Technological Socialization and Digital Inclusion: Understanding Digital Literacy Biographies among Young People in Madrid

Open Access Journal | ISSN: 2183-2803

Article | Open Access

Technological Socialization and Digital Inclusion: Understanding Digital Literacy Biographies among Young People in Madrid


  • Daniel Calderón Gómez Department of Social Anthropology and Social Psychology, Complutense University of Madrid, Spain


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Abstract:  The main goal of this article is to analyze young people’s technological socialization experiences to build a comprehensive model of the distinctive digital literacies interwoven with their biographies. Considering that digital accessibility is a necessary but not sufficient condition for inclusion, we identify which types of digital literacies are linked to the acquisition of digital competencies, confidence, and dispositions towards the incorporation of ICTs into daily activities; on the other hand, we also identify digital literacies that might engender motivated processes of self-exclusion from the digital realm, therefore reinforcing subjects’ digital exclusion. Methodologically, this article is based on 30 in-depth biographically-oriented qualitative interviews with young people living in the region of Madrid, Spain. Regarding results, four techno-social dimensions are proposed—motivation, degree of formality, degree of sociality, and type of technological domestication—to construct a typology of four ideal forms of digital literacy: unconscious literacy, self-motivated literacy, professional literacy, and social support. To achieve digital inclusion, self-motivation towards using digital technologies is mandatory, but social practices, academic and professional literacy might work as a secondary socialization process that enhance subjects’ affinity with ICTs. Nevertheless, the effect of social support is ambivalent: It could promote digital inclusion among people already interested in digital technologies, but it could also lead to dynamics of self-exclusion among people who are not confident regarding their digital competencies or disinterested in ICTs.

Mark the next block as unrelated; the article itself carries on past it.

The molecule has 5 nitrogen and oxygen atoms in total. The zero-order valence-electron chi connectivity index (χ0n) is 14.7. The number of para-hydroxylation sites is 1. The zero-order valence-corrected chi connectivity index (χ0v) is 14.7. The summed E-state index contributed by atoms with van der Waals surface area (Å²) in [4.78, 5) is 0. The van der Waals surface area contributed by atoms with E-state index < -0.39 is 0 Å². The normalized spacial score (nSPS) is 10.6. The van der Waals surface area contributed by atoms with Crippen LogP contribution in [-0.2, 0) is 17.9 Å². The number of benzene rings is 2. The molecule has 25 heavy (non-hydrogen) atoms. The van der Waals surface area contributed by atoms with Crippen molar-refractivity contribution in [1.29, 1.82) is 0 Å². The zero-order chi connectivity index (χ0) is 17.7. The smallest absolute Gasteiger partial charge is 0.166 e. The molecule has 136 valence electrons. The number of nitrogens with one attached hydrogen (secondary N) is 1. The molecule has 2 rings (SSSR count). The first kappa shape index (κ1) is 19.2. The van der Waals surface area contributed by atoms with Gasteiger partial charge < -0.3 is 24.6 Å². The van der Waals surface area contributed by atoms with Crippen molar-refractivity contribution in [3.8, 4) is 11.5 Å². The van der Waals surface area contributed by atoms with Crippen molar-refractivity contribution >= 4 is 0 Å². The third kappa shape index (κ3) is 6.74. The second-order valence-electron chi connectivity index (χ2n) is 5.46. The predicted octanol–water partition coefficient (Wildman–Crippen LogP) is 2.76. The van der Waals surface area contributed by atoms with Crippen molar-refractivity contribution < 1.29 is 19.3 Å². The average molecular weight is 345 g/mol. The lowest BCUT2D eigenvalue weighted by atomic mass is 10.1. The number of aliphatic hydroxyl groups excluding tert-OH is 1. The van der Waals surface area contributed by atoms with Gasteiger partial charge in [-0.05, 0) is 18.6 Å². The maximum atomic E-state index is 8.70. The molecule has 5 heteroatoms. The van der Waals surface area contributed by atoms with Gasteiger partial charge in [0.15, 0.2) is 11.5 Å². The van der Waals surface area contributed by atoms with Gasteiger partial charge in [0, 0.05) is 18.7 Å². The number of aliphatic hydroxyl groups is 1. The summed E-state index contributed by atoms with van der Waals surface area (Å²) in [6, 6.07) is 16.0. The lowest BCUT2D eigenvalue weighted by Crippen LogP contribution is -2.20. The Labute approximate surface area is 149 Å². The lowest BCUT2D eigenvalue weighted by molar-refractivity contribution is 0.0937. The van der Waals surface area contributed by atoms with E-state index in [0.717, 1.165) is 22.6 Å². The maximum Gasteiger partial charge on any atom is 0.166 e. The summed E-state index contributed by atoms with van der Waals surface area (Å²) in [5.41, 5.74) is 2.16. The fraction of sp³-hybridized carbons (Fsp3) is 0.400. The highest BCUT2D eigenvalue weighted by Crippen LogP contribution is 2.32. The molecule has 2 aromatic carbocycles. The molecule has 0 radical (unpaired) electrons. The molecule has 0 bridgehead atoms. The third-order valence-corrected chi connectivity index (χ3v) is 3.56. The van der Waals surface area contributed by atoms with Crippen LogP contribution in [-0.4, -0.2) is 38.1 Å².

Keywords:  digital divide; digital inclusion; digital literacy; technological socialization; young people

Published:   14 May 2020


DOI: https://doi.org/10.17645/si.v8i2.2601


© Daniel Calderón Gómez. This is an open access article distributed under the terms of the Creative Commons Attribution 4.0 license (http://creativecommons.org/licenses/by/4.0), which permits any use, distribution, and reproduction of the work without further permission provided the original author(s) and source are credited.